@DownPW absolutely. Then there’s also the cost of having to replace aging hardware - for both the production site, and the recovery location.
Here’s a subject that’s close to my heart. I saw a thread on Twitter recently that essentially dismissed those who attended public school as not being worthy of entry into Oxbridge and were effectively “tarnishing the brand” - I kid you not. Here’s the screenshot which piqued my interest, quickly followed by disbelief.
And here’s my response to this
Snobbery at its best (or worst, if you prefer). I attended a comprehensive school, didn’t go to college or university, don’t have a degree - but here I am - Director of Information Technology and CISO for a financial organisation. Oh, and I’m also free of the debt mantle…
My point? I attended a comprehensive, didn’t go to college (straight into employment) and didn’t have the funds or other financial means to attend university and get a degree. However, as a shining example of what effort and experience can achieve, I’m a Director of Information Technology, and Chief Information Security Officer for a financial firm in London.
Does that mean I, along with others who attended state school rather than private, and didn’t go to university aren’t fit for purpose? Do you really need a degree to succeed in life?
I have my thoughts on this but would love to hear others. I know @marusaky will have a view on this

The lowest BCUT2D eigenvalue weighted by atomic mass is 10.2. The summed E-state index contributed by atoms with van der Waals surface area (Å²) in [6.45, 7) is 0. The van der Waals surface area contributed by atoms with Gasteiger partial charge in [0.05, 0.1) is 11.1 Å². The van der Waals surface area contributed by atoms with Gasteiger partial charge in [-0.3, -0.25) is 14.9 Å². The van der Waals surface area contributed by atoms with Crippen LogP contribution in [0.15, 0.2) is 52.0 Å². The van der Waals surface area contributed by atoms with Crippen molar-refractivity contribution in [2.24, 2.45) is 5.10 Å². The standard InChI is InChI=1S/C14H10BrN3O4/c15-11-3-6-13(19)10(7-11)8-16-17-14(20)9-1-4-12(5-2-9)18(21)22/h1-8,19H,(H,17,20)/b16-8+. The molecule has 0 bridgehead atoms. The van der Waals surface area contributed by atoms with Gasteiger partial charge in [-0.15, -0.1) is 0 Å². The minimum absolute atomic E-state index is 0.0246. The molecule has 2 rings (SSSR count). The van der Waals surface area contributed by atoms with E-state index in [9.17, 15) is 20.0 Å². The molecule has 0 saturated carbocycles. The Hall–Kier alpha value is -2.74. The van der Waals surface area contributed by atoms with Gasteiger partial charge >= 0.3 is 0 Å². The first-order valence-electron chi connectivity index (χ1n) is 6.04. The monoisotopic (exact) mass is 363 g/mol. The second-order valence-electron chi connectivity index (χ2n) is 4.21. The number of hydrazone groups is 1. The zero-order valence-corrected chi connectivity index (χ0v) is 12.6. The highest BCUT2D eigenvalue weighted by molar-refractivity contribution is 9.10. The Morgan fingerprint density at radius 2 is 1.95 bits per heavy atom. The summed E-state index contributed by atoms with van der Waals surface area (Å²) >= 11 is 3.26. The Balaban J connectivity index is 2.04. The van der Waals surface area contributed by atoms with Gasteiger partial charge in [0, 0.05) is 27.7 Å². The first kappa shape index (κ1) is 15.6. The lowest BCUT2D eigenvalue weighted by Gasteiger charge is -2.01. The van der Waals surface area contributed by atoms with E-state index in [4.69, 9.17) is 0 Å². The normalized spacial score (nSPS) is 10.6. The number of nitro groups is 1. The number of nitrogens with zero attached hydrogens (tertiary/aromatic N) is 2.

FWIW, I agree. I have children and I don’t think universities have a strong value prop, I don’t think I’ll advise them to go to one when the time comes. We need to get this point across: the promise that universities make (come here, invest 5 years of your time, get a job for life) is long gone. That’s unsutstainable. It’s an implicit promise. And people get itchy if they cannot put a degree on their linkedin. But the success of coding bootcamps show that there’s a shorter path.
@qwinter very well put. Great points and I can certainly align with these. I personally don’t see no university as a barrier to progression. My old boss said that he’d take preference with anyone who had a degree because of their “ability to think logically” (I kid you not). I said “well, you hired me and I don’t have a degree…”.
He paused for a moment realising that he’d literally dug himself a hole and fell in it. He then said “ah yes, but you’re an exception”.
“Exception” or not - it’s still a bigoted reasoning mechanism, and elitist to put it mildly. Class distinction springs to mind here.